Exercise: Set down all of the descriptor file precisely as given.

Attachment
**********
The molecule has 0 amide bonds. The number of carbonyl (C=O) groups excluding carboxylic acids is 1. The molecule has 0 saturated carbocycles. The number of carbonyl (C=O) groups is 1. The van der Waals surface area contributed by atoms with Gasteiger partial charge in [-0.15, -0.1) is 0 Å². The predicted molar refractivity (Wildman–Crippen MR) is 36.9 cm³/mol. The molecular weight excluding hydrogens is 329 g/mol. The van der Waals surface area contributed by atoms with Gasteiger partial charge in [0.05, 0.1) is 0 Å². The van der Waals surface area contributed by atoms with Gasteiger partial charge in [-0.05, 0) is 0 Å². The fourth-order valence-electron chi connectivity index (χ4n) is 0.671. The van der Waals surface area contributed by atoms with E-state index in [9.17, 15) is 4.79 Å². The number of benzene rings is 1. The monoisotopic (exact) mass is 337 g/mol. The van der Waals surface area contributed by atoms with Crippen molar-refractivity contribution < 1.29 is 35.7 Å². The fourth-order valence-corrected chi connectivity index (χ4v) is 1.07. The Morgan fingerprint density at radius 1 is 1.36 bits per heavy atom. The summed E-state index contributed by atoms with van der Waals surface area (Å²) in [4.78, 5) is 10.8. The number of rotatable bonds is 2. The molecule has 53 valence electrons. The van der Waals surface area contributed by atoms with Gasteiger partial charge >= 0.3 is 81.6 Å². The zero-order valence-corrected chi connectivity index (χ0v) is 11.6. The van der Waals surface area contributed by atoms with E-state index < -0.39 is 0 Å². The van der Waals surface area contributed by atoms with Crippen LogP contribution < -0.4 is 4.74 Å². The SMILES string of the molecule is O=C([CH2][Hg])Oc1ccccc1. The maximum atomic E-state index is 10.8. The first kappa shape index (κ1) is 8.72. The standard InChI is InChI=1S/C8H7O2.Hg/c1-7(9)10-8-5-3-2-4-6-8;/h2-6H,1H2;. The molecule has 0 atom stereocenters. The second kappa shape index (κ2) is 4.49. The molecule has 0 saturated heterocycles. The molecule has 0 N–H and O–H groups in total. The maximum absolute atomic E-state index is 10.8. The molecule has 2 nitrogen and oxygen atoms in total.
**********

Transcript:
The molecule has 0 amide bonds. The number of carbonyl (C=O) groups excluding carboxylic acids is 1. The molecule has 0 saturated carbocycles. The number of carbonyl (C=O) groups is 1. The van der Waals surface area contributed by atoms with Gasteiger partial charge in [-0.15, -0.1) is 0 Å². The predicted molar refractivity (Wildman–Crippen MR) is 36.9 cm³/mol. The molecular weight excluding hydrogens is 329 g/mol. The van der Waals surface area contributed by atoms with Gasteiger partial charge in [0.05, 0.1) is 0 Å². The van der Waals surface area contributed by atoms with Gasteiger partial charge in [-0.05, 0) is 0 Å². The fourth-order valence-electron chi connectivity index (χ4n) is 0.671. The van der Waals surface area contributed by atoms with E-state index in [9.17, 15) is 4.79 Å². The number of benzene rings is 1. The monoisotopic (exact) mass is 337 g/mol. The van der Waals surface area contributed by atoms with Crippen molar-refractivity contribution < 1.29 is 35.7 Å². The fourth-order valence-corrected chi connectivity index (χ4v) is 1.07. The Morgan fingerprint density at radius 1 is 1.36 bits per heavy atom. The summed E-state index contributed by atoms with van der Waals surface area (Å²) in [4.78, 5) is 10.8. The number of rotatable bonds is 2. The molecule has 53 valence electrons. The van der Waals surface area contributed by atoms with Gasteiger partial charge >= 0.3 is 81.6 Å². The zero-order valence-corrected chi connectivity index (χ0v) is 11.6. The van der Waals surface area contributed by atoms with E-state index < -0.39 is 0 Å². The van der Waals surface area contributed by atoms with Crippen LogP contribution < -0.4 is 4.74 Å². The SMILES string of the molecule is O=C([CH2][Hg])Oc1ccccc1. The maximum atomic E-state index is 10.8. The first kappa shape index (κ1) is 8.72. The standard InChI is InChI=1S/C8H7O2.Hg/c1-7(9)10-8-5-3-2-4-6-8;/h2-6H,1H2;. The molecule has 0 atom stereocenters. The second kappa shape index (κ2) is 4.49. The molecule has 0 saturated heterocycles. The molecule has 0 N–H and O–H groups in total. The maximum absolute atomic E-state index is 10.8. The molecule has 2 nitrogen and oxygen atoms in total.